Vietnamese large fashion houses may suffer more heavily than small ones if COVID-19 lasts more than six months.
With the opening of Japanese fashion giant Uniqlo in HCM City, locals now have another shopping option for affordable clothing, but the new store could also pose a threat to the local fashion industry.
Vietnam’s garment-textile sector is expected to make breakthroughs in 2020 thanks to the Fourth Industrial Revolution.
A number of famous international fast fashion brands have arrived in the promising Vietnamese market.
Japanese fashion retailer Uniqlo announced on December 25 it will open the first Hanoi store in the Spring of 2020, months after its country debut in Saigon.
Zara’s revenue reached VND1.7 trillion in 2018, six times higher than 2016 thanks to the Vietnamese people’s preference for fast fashion styles.
Swedish fashion brand Hennes & Mauritz (H&M) opened its first store in Da Nang and eighth in the country on November 28.
After announcing the opening of its first 3,000 square metre store at Parkson Saigon Tourist Plaza in Ho Chi Minh City, Uniqlo is now reqruiting staff in Hanoi.
Uniqlo considers Vietnam a key market which will help it access the Southeast Asian market. However, the strong development of Zara, H&M, Elise and Hnoss will challenge the global Japanese brand.
Prime Minister Nguyen Xuan Phuc said on May 27 that Vietnam hopes that Swedish investors and businesses will cooperate with and invest in the Southeast Asian nation.
Japanese casual wear retailer Uniqlo has advertised vacancies for managerial and retail positions in Vietnam.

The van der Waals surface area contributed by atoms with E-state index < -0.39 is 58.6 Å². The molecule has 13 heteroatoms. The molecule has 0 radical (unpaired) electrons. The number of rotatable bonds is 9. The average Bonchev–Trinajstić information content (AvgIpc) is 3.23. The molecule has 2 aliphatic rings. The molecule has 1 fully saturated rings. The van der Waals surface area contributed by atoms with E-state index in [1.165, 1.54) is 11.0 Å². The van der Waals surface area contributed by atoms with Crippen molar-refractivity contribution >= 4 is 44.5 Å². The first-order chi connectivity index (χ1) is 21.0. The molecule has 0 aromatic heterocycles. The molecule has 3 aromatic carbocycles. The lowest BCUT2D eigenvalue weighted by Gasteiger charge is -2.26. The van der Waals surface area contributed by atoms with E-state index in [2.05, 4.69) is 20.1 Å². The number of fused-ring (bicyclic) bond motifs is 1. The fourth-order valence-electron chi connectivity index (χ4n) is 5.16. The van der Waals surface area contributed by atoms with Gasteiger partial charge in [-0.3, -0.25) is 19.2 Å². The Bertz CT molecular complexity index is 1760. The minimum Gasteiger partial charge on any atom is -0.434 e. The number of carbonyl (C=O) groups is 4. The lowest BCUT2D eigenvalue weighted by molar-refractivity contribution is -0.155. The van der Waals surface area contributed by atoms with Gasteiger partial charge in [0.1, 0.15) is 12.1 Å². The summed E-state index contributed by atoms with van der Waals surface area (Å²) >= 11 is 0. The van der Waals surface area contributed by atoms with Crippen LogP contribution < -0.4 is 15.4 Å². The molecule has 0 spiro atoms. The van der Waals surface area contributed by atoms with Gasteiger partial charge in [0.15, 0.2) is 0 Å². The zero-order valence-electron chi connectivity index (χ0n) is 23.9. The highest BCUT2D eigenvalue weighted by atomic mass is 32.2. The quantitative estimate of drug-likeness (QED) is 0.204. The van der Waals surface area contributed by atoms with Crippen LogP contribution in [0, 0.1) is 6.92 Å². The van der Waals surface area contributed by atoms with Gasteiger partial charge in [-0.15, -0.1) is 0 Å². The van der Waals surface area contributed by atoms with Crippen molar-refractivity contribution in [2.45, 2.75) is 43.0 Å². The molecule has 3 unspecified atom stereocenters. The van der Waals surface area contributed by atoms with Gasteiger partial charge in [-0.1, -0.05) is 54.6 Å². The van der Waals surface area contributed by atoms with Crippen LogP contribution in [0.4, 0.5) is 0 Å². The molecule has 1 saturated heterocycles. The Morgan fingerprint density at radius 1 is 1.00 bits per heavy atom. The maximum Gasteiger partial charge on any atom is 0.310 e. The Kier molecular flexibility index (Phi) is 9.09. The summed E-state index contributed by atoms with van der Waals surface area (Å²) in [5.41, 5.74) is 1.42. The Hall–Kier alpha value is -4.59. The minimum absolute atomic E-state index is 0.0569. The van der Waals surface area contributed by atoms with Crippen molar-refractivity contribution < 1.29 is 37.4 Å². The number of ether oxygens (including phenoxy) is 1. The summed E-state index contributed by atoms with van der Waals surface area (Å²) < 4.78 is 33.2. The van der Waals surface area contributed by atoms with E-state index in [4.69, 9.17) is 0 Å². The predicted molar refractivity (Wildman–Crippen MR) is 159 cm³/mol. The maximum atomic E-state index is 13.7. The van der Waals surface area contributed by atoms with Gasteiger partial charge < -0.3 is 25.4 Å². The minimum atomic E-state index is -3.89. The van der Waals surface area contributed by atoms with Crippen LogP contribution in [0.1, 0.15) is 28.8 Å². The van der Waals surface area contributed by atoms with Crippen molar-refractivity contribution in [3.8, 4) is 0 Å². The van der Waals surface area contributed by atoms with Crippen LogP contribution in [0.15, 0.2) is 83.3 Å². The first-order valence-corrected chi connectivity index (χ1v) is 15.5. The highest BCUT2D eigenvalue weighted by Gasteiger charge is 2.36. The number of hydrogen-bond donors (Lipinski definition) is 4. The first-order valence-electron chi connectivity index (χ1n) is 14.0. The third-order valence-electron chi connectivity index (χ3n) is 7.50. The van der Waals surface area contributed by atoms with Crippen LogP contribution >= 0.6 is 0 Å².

Along with the impacts of the Comprehensive and Progressive Trans-Pacific Partnership, removing the requirement for an economic needs test will create more pressure on the domestic retail sector, and force local retailers to improve competitiveness to prevent being swallowed up by foreign players.
In tackling violations by e-commerce firms related to low-quality goods and fake discounts, the opening of dedicated shopping websites is set to become an inevitable trend in order to avoid negative impacts from conducting business on common e-commerce platforms, and reducing dependence on them.
The proliferation of foreign fast fashion brands in Vietnam is heating up the local sector and drawing in more and more newcomers, which forces local brands to transform and improve their capacity to compete.
For a population of nearly 100 million, of which the majority is at young age and with a steady growth of income per capita, Vietnam is considered potential market for fashion retailers.
Japanese casual clothing retailer UNIQLO unveiled its plans to open its first store in Vietnam during the fall of 2019, marking its further expansion in Southeast Asia.
Swedish fast-fashion clothing retailer H&M reported the lowest profit of the past 16 years, leaving the largest inventory in the company's history, promising a large wave of clearance sales for Vietnamese fashion hunters.
Domestic brands are expected to have opportunities to prosper in the local market amid the massive arrivals of foreign brands.
VOV.VN - Vietnamese model Chau Bui has attended H&M brand fashion show as part of Paris Fashion Week.
VOV.VN - Vietnam earns billions of dollars from garment and textile exports every year. But in the domestic market, local enterprises are facing fierce competition from foreign rivals.